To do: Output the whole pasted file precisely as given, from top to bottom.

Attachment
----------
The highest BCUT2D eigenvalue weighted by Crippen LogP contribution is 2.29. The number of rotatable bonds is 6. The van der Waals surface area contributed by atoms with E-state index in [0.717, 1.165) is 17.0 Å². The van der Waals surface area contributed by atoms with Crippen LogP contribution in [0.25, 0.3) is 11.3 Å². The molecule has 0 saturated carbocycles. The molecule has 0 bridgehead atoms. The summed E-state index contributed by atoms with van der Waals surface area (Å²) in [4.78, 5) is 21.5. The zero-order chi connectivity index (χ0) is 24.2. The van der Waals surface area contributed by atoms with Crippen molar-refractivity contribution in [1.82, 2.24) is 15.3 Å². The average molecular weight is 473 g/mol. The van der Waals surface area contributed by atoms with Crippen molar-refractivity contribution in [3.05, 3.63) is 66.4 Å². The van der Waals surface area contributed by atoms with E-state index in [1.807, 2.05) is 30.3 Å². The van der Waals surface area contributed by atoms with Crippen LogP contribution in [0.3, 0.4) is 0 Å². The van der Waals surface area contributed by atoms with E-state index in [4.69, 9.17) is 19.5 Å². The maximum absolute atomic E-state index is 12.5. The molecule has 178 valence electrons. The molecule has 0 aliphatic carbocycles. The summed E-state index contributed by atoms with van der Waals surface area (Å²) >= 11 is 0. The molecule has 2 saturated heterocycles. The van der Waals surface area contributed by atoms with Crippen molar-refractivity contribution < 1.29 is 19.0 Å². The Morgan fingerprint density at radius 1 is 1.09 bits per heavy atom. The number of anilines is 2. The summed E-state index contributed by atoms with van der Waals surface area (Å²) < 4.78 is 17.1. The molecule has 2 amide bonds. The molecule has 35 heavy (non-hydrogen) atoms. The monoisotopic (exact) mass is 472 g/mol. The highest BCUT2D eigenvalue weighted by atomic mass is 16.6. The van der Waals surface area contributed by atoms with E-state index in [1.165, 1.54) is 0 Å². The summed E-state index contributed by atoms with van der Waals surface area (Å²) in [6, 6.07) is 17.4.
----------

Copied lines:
The highest BCUT2D eigenvalue weighted by Crippen LogP contribution is 2.29. The number of rotatable bonds is 6. The van der Waals surface area contributed by atoms with E-state index in [0.717, 1.165) is 17.0 Å². The van der Waals surface area contributed by atoms with Crippen LogP contribution in [0.25, 0.3) is 11.3 Å². The molecule has 0 saturated carbocycles. The molecule has 0 bridgehead atoms. The summed E-state index contributed by atoms with van der Waals surface area (Å²) in [4.78, 5) is 21.5. The zero-order chi connectivity index (χ0) is 24.2. The van der Waals surface area contributed by atoms with Crippen molar-refractivity contribution in [1.82, 2.24) is 15.3 Å². The average molecular weight is 473 g/mol. The van der Waals surface area contributed by atoms with Crippen molar-refractivity contribution in [3.05, 3.63) is 66.4 Å². The van der Waals surface area contributed by atoms with E-state index in [1.807, 2.05) is 30.3 Å². The van der Waals surface area contributed by atoms with Crippen LogP contribution in [0.3, 0.4) is 0 Å². The van der Waals surface area contributed by atoms with E-state index in [4.69, 9.17) is 19.5 Å². The maximum absolute atomic E-state index is 12.5. The molecule has 178 valence electrons. The molecule has 0 aliphatic carbocycles. The summed E-state index contributed by atoms with van der Waals surface area (Å²) >= 11 is 0. The molecule has 2 saturated heterocycles. The van der Waals surface area contributed by atoms with Crippen molar-refractivity contribution < 1.29 is 19.0 Å². The Morgan fingerprint density at radius 1 is 1.09 bits per heavy atom. The number of anilines is 2. The summed E-state index contributed by atoms with van der Waals surface area (Å²) < 4.78 is 17.1. The molecule has 2 amide bonds. The molecule has 35 heavy (non-hydrogen) atoms. The monoisotopic (exact) mass is 472 g/mol. The highest BCUT2D eigenvalue weighted by atomic mass is 16.6. The van der Waals surface area contributed by atoms with E-state index in [1.165, 1.54) is 0 Å². The summed E-state index contributed by atoms with van der Waals surface area (Å²) in [6, 6.07) is 17.4.